Coastal Jeweler Creates Wearable History - Carolina Country

Coastal Jeweler Creates Wearable History

Sonia Humphrey fashions custom jewelry out of historical artifacts

By Leah Chester-Davis

Coastal Jeweler Creates Wearable History

On an early Saturday morning at the downtown New Bern Farmers Market, locals and tourists are browsing the numerous tables and displays piled with homegrown and homemade items. Sonia Humphrey, a member of Tideland EMC, extends a friendly greeting to browsers who pause at her space, a lovely display of handcrafted jewelry featuring genuine sea glass, shells and natural elements.

With her welcoming smile and pleasant accent tinged with her New Zealand roots, Sonia shares stories about each piece: where a fragment of sea glass may have been collected, or a brief lesson on the Paua shell, abundant on New Zealand beaches.

“Growing up in New Zealand, we were always around the beaches,” Sonia says. “I remember as a small child searching for shells or sea glass or anything the beaches brought up for me.”

It’s clear the ocean provides inspiration for this trained registered nurse and midwife who turned to jewelry making about 16 years ago.

Gift from the sea

An avid sailor, Sonia says her “sea glass hunting continued when living on a boat half of the year. It really gave me the inspiration to start working on my early forms of jewelry. I let nature dictate how I would do it. I’ve never taken a formal class. I think the ocean taught me. It has been a gift.”

Sonia began selling her ocean-inspired creations at the New Bern Farmers Market 14 years ago. Periodically, she and husband, Brian, will travel abroad to collect more materials. Before a three-week transatlantic cruise last fall she did research.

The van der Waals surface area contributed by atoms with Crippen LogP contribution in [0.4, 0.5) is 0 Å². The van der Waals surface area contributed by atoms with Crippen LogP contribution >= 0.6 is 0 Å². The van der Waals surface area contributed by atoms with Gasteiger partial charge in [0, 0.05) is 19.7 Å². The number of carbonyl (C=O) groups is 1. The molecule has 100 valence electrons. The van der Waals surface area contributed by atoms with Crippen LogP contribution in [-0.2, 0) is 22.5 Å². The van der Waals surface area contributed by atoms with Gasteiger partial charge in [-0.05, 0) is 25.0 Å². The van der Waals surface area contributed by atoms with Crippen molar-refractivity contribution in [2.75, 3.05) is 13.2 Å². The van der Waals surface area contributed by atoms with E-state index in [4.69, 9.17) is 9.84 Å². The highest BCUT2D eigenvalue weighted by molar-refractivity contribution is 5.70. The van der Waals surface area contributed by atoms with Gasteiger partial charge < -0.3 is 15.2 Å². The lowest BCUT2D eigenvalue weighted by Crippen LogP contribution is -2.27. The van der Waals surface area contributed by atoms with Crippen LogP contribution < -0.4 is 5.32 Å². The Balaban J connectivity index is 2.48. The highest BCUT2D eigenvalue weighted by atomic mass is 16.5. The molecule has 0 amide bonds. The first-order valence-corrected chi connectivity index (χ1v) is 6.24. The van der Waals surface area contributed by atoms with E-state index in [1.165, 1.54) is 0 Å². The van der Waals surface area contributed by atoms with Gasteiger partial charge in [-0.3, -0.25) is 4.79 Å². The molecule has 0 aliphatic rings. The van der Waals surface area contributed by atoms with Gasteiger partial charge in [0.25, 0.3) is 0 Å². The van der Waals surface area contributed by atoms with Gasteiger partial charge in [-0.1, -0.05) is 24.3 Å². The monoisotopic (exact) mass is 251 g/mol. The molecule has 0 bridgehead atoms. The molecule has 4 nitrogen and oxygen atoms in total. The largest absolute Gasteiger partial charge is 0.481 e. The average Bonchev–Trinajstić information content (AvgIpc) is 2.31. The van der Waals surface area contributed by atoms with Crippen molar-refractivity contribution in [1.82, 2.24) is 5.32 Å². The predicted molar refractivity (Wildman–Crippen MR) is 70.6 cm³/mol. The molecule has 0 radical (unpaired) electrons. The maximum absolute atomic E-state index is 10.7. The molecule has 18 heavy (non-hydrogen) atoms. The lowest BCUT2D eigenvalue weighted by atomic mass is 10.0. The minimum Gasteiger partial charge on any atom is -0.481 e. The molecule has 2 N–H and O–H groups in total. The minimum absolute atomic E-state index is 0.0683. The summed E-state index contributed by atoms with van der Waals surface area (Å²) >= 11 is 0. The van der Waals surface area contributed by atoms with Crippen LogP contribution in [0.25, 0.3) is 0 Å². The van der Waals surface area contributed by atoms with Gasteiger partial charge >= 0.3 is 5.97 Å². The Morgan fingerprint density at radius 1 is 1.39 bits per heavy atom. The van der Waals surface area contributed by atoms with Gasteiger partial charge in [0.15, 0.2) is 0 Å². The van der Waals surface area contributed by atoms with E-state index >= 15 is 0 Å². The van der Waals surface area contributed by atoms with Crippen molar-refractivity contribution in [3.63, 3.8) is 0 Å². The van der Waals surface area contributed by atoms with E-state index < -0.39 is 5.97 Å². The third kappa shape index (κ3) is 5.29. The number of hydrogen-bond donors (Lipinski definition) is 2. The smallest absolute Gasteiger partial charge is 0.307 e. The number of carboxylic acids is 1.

“I use Google maps and look at the desirability of the beaches, whether or not they’ve got a gravelly shelf where the ocean currents would bring sea glass in.”

She prefers ocean-tumbled sea glass rather than machine-tumbled and explains that a mix of gravel with sand provides the ideal conditions. The sandy beaches of North Carolina don’t offer up lots of sea glass.


Wearable history from New Bern’s past

Jim Hodges, the curator of the New Bern Historical Society, admired Sonia’s “exceptionally talented creativity with her jewelry” and approached her two years ago with an ingenious idea for creating one-of-a-kind items from a local historic site.

Shards of pottery, glass, porcelain and other materials were among the many pieces dating back to the 1750s that were unearthed on an archaeological dig.

When one of the oldest brick structures in Craven County was saved from demolition and relocated to the New Bern Historical Society campus in 1980, archaeologists from the NC Office of Archives and History conducted an investigation. The trove of artifacts sat in a warehouse for many years until the idea was borne to put them to good use.

“When I saw the pieces, they just blew me away,” Sonia says. “It was just a brainwave [clever idea] to do this. I call it wearable history.”

She sells the pieces under what is known as “The Heritage Collection.” A portion of the sales goes to the New Bern Historical Society. Each piece is numbered (she just finished #197) and comes with a Certificate of Authenticity.

Sonia is one of two jewelers who creates for The Heritage Collection. The other is Hearne’s Fine Jewelry in New Bern. In addition to the farmers market, Sonia’s Heritage Collection pieces are sold at the Tryon Palace Gift Shop.

“Many people buy and send the pieces to relatives outside New Bern,” Sonia says. “A little bit of history is going everywhere.”

About the Author

Carolina Country Contributing Editor Leah Chester-Davis loves to explore North Carolina. Her business, Chester-Davis Communications (, specializes in food, farm, gardening and lifestyle brands and organizations.

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